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Search results for Rescuing systems using the Debian snapshot server

Debian

Rescuing systems using the Debian snapshot server

Post date: September 18, 2006, 14:09 Category: System Views: 5211 Comments
Tutorial quote: One of the unofficial Debian project resources which doesn't get the attention it deserves is the Debian Snapshot site. The site contains a mirror of old Debian packages, which can be very useful for system recovery.

In most normal cases you won't ever need to use it, unless you're wanting to compare two different package versions to see changes, or do other non-standard things. However when you do need to use it you'll learn what a big lifesaver it is!

The biggest use for the site, for me, has been for recovering from broken package updates. Whilst these are rare in the Debian Stable and Testing releases they can be an issue when running Debian unstable.
Unix+clones

Create Incremental Snapshot-style Backups With rSync And SSH

Post date: August 29, 2006, 16:08 Category: Network Views: 3140 Comments
Tutorial quote: As neither human nor computers are perfect (humans err / computers may fail) it is quite obvious that a good backup system will prevent from too much damage once the computer may go down. This could be either because the harddrive is failing or because of hackers or because you accidentally deleted something important.

In this tutorial I will show you how to automate backups automatically in an incremental snapshot-style way by using rSync.
Ubuntu

Creating Snapshot-Backups with FlyBack On Ubuntu 7.10

Post date: February 3, 2008, 13:02 Category: Desktop Views: 3311 Comments
Tutorial quote: FlyBack is a tool similar to Apple's TimeMachine. It is intended to create snapshot-backups of selected directories or even your full hard drive. From the FlyBack project page: "FlyBack is a snapshot-based backup tool based on rsync. It creates successive backup directories mirroring the files you wish to backup, but hard-links unchanged files to the previous backup. This prevents wasting disk space while providing you with full access to all your files without any sort of recovery program. If your machine crashes, just move your external drive to your new machine and copy the latest backup using whatever file browser you normally use." This article shows how to install and use FlyBack on Ubuntu 7.10 (Gutsy Gibbon).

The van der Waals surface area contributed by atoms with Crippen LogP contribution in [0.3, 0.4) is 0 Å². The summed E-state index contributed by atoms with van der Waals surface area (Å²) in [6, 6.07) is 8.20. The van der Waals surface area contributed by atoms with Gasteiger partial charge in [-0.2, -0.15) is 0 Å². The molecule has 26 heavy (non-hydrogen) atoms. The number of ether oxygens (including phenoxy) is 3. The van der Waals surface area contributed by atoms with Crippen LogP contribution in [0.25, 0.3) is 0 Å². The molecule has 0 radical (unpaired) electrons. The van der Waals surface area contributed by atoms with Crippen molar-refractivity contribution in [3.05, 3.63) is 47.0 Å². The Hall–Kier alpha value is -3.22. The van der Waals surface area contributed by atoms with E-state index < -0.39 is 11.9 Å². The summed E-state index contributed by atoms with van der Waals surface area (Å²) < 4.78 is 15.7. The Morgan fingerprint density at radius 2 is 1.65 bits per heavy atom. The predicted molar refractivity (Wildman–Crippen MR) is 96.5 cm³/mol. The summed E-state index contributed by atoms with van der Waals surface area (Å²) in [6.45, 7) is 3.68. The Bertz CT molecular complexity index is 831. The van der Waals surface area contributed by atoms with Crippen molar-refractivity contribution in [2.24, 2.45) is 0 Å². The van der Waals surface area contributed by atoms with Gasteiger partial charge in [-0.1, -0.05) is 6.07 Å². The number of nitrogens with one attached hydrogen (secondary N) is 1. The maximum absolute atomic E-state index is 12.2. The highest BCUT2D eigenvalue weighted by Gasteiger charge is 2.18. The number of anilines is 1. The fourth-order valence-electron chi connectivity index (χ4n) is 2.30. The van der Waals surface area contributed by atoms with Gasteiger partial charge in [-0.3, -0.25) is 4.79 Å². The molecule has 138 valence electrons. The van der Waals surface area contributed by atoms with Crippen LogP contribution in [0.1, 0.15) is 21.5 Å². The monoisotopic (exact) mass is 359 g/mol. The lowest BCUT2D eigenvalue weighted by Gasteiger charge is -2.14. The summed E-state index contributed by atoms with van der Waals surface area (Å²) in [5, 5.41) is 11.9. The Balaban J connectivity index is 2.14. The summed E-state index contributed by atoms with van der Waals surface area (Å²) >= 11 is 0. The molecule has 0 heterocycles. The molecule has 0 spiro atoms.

NetBSD

Installling NetBSD: Tales of Rescuing Old Hardware

Post date: May 8, 2005, 21:05 Category: Hardware Views: 6314 Comments
Tutorial quote: Tutorial explains how to install NetBSD on old Toshiba T2130CS using COM port.
Ubuntu

Creating Snapshot-Backups with BackerUpper On Ubuntu 7.10

Post date: March 11, 2008, 10:03 Category: Desktop Views: 2743 Comments
Tutorial quote: BackerUpper is a tool similar to Apple's TimeMachine. It is intended to create snapshot-backups of selected directories or even your full hard drive. From the BackerUpper project page: "Backerupper is a simple program for backing up selected directories over a local network. Its main intended purpose is backing up a user's personal data." This article shows how to install and use BackerUpper on Ubuntu 7.10 (Gutsy Gibbon).
Ubuntu

Creating Snapshot-Backups with BackerUpper On Ubuntu 9.04

Post date: July 27, 2009, 10:07 Category: Desktop Views: 2020 Comments